Comments (51)

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  1. rea says:

    It’s a bit odd for Harris to blame the character of Hawkeye on Daniel Day Lewis rather than James Fenmore Cooper

    • SEK says:

      I don’t think he’s “blaming” anyone, just pointing out a common trope in American literature. He’s right to do so, in that case, just not when it comes to BB.

      • rea says:

        Well, I may have this all wrong–I have not seen the movie and I gather it’s a bit different than the book, and it has been decades since I read Cooper’s 5-book series. But (1) Hawkeye, though white, was raised by the Mohicans, and that is the source of his amazing skills, (2) Much of the series involves Hawkeye (and Chingachgook) teaching white people how to be the best white people they can be by leading them into battle as only Indian can. British military efforts are a disaster (as indeed they were in history), and it is only by fighting like Indians that the main characters escape, (3) the Mohicans’ problem is not so much the whites as their mortal enemies the Hurons, and (4) rather astonishingly considering when the book was written, the female love interest character is part black.

        The books come closer to fitting the “Magic Negro” (or in this case, Magic Native American) trope than the “Mighty Whitey” trope.

        • etv13 says:

          I’m the opposite of you (seen the movie, haven’t read the book), but your points 1-3 are equally applicable to the movie, except that I wouldn’t say Hawkeye leads anyone, Native American or White, and his teaching is limited to “answers Cora’s questions and tells her a story.”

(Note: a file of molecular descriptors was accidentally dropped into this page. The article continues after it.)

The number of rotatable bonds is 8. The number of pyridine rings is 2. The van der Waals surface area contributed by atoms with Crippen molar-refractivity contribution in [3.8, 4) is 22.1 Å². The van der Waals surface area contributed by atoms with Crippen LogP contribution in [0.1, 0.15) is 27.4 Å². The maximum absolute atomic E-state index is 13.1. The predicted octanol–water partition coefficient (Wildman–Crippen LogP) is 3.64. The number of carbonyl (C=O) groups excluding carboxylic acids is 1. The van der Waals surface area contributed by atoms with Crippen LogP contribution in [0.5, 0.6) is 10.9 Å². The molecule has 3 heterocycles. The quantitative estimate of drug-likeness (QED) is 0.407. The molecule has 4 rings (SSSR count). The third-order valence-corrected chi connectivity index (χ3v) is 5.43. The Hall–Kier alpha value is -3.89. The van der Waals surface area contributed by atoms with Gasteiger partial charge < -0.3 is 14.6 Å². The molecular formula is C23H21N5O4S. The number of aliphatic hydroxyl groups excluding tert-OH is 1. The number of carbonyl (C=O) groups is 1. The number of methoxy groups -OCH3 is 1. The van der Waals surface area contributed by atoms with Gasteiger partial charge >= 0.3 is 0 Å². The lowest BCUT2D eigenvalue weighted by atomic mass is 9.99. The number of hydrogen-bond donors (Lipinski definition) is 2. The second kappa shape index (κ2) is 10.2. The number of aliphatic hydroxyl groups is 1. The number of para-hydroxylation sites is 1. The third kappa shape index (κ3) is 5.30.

• greylocks says:

          Yeah, I don’t get it either.

          There’s no way Hawkeye fits the trope. He kills Indians and Frenchmen with equal relish. And he doesn’t have any Indians of his own to lead except what’s left of his adopted family. Hence the title. Duh.

          You can certainly find objectionable stereotypes in the film (especially Magua), but Hawkeye is no John Dunbar.

          • rea says:

            And note that in the book, at least, Magua’s the way he is because of contact with whties (he’s an alcoholic)

            • SEK says:

              I hope it’s clear that I’m not lumping all those together under the “Mighty Whitey” trope, just saying that a not-uncommon reading of Last of the Mohicans is that he survives because, as a white man, he’s able to take the skills he’s taught and put them to better use than his teachers … and that this allows him to “defeat” those who seek to wipe out the Mohicans in an a manner that circumvents the one-drop rule.

              By which I mean, I’m sorry. I should’ve explained that better. For someone who studies rhetoric, I’m too frequently writing in short-cuts that an audience of English professors would understand instead of explaining my logic for the audience I actually have. My apologies.